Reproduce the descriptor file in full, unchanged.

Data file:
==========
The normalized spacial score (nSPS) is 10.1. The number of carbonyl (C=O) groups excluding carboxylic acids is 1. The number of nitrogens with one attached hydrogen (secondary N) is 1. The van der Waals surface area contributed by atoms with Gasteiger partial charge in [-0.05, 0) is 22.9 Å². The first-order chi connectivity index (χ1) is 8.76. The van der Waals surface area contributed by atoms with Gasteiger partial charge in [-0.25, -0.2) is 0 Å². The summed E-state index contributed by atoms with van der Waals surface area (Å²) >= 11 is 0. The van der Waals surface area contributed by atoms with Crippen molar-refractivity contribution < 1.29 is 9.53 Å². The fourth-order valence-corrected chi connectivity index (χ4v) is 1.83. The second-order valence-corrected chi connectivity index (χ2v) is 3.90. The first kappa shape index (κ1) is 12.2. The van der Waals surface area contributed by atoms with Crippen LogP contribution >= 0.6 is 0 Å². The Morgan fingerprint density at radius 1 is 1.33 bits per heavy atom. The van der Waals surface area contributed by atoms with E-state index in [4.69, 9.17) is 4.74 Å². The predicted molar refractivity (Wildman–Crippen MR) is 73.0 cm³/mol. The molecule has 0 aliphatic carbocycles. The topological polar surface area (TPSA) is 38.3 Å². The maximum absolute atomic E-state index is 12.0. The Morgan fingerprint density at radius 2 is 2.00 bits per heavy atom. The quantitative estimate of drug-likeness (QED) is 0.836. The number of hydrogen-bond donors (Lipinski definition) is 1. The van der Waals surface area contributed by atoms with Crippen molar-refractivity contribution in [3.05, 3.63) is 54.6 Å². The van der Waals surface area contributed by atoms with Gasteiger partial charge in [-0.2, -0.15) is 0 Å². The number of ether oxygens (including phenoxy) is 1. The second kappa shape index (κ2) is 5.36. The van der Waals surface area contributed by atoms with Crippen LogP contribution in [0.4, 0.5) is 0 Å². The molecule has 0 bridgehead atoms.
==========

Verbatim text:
The normalized spacial score (nSPS) is 10.1. The number of carbonyl (C=O) groups excluding carboxylic acids is 1. The number of nitrogens with one attached hydrogen (secondary N) is 1. The van der Waals surface area contributed by atoms with Gasteiger partial charge in [-0.05, 0) is 22.9 Å². The first-order chi connectivity index (χ1) is 8.76. The van der Waals surface area contributed by atoms with Gasteiger partial charge in [-0.25, -0.2) is 0 Å². The summed E-state index contributed by atoms with van der Waals surface area (Å²) >= 11 is 0. The van der Waals surface area contributed by atoms with Crippen molar-refractivity contribution < 1.29 is 9.53 Å². The fourth-order valence-corrected chi connectivity index (χ4v) is 1.83. The second-order valence-corrected chi connectivity index (χ2v) is 3.90. The first kappa shape index (κ1) is 12.2. The van der Waals surface area contributed by atoms with Crippen LogP contribution >= 0.6 is 0 Å². The Morgan fingerprint density at radius 1 is 1.33 bits per heavy atom. The van der Waals surface area contributed by atoms with E-state index in [4.69, 9.17) is 4.74 Å². The predicted molar refractivity (Wildman–Crippen MR) is 73.0 cm³/mol. The molecule has 0 aliphatic carbocycles. The topological polar surface area (TPSA) is 38.3 Å². The maximum absolute atomic E-state index is 12.0. The Morgan fingerprint density at radius 2 is 2.00 bits per heavy atom. The quantitative estimate of drug-likeness (QED) is 0.836. The number of hydrogen-bond donors (Lipinski definition) is 1. The van der Waals surface area contributed by atoms with Crippen molar-refractivity contribution in [3.05, 3.63) is 54.6 Å². The van der Waals surface area contributed by atoms with Gasteiger partial charge in [-0.2, -0.15) is 0 Å². The number of ether oxygens (including phenoxy) is 1. The second kappa shape index (κ2) is 5.36. The van der Waals surface area contributed by atoms with Crippen LogP contribution in [0.4, 0.5) is 0 Å². The molecule has 0 bridgehead atoms.